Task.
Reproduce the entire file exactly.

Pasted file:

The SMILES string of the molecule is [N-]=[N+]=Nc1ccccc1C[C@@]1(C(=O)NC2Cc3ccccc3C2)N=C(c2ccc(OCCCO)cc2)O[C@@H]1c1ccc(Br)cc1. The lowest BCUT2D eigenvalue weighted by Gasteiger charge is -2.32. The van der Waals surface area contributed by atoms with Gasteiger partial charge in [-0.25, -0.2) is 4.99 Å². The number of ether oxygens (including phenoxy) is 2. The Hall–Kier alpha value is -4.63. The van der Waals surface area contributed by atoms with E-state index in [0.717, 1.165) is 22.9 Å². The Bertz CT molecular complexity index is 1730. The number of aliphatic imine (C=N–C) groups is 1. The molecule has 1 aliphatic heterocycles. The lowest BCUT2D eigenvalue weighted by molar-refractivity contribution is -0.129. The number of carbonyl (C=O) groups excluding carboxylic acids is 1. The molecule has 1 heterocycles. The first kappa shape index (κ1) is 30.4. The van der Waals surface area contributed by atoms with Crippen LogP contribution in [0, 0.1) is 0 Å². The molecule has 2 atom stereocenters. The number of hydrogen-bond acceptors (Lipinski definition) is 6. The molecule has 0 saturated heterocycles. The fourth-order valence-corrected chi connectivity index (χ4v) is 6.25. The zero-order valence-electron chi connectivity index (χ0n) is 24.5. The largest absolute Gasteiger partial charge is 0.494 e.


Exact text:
The SMILES string of the molecule is [N-]=[N+]=Nc1ccccc1C[C@@]1(C(=O)NC2Cc3ccccc3C2)N=C(c2ccc(OCCCO)cc2)O[C@@H]1c1ccc(Br)cc1. The lowest BCUT2D eigenvalue weighted by Gasteiger charge is -2.32. The van der Waals surface area contributed by atoms with Gasteiger partial charge in [-0.25, -0.2) is 4.99 Å². The number of ether oxygens (including phenoxy) is 2. The Hall–Kier alpha value is -4.63. The van der Waals surface area contributed by atoms with E-state index in [0.717, 1.165) is 22.9 Å². The Bertz CT molecular complexity index is 1730. The number of aliphatic imine (C=N–C) groups is 1. The molecule has 1 aliphatic heterocycles. The lowest BCUT2D eigenvalue weighted by molar-refractivity contribution is -0.129. The number of carbonyl (C=O) groups excluding carboxylic acids is 1. The molecule has 1 heterocycles. The first kappa shape index (κ1) is 30.4. The van der Waals surface area contributed by atoms with Crippen LogP contribution in [0, 0.1) is 0 Å². The molecule has 2 atom stereocenters. The number of hydrogen-bond acceptors (Lipinski definition) is 6. The molecule has 0 saturated heterocycles. The fourth-order valence-corrected chi connectivity index (χ4v) is 6.25. The zero-order valence-electron chi connectivity index (χ0n) is 24.5. The largest absolute Gasteiger partial charge is 0.494 e.